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  • My wife and I like to go to the Swansea Flea Market on Sunday morning. These types of markets go by many names - tag sale, rummage sale, or swap meet. Its a kind of bazaar where people sell things they have collected. There is no quality control. The people who sell arrive before sunrise in cars with broken springs and in vans packed tight. They sleep in their cars and wait for early bird spots to set up tables and lay their fugacious possessions on wet grass.

    We go weekly and have made friends with a few dealers. I think some of them like to chat as much as they like to sell things. One man has a bad weekly joke. Others chat about e-bay and how it has unitized the price of junk. Chat about the Antique Road Show and how it raises hope of sudden wealth. Chat about how they are just getting around to cleaning out the dead husband's garage. Chat about the lost job. Discuss the ephemeral aspects of memorabilia. There is a lot of banter and barter. There are some clean outs. That happens when an estate is sold by children who have to do it quick. Some dealers are carpet beetles picking at the bones of the once living, the bottom feeders, the dealers who draw sustenance from the dead.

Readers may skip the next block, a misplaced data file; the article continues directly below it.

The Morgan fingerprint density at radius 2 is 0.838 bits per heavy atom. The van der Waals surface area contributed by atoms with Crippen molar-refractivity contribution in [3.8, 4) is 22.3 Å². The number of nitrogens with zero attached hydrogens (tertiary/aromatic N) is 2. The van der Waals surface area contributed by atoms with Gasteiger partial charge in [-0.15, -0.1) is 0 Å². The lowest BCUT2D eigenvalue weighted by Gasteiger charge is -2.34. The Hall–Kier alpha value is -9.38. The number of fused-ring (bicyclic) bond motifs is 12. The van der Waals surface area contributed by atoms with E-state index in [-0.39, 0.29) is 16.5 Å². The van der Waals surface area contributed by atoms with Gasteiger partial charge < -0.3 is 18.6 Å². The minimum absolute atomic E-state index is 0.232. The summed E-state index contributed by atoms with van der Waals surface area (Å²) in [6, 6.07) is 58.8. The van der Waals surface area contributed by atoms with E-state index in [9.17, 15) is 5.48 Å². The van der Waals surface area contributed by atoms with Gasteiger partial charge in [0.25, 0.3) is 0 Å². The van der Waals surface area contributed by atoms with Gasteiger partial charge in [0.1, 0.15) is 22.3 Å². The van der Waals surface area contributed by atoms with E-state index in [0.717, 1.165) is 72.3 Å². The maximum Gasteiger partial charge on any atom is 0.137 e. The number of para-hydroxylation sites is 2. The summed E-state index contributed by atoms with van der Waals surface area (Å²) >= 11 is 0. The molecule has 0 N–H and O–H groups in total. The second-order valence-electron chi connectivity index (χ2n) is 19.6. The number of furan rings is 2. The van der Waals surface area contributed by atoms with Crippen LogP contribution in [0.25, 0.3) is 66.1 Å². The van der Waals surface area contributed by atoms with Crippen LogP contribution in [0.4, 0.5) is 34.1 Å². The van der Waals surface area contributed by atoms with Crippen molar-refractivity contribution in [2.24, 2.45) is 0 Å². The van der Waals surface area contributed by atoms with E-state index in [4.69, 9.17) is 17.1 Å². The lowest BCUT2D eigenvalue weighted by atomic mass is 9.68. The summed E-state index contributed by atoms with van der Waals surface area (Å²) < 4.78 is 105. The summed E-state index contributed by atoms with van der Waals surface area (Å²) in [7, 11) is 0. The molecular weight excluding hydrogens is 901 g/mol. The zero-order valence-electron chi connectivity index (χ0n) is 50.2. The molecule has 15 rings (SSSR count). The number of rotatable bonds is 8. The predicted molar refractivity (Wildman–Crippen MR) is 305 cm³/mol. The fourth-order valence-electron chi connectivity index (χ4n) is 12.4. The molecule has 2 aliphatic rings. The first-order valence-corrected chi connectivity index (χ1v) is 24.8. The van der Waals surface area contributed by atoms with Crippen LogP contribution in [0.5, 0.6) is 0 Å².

Apart from the dollar tables of new stuff and the farmers selling Asian vegetables; most everything was once loved enough to be kept. You never know what you'll find. Ten thousand transitioning things - once loved, forgotten, abandoned, collected, and passed on.

    Each item is a thought, a design, the representation of a moment when a thing was made.

    Pictured here - the image of a deer badly inscribed in plywood standing where a live one might have stood.

    A remote reminder - nature had no reason before industry either.
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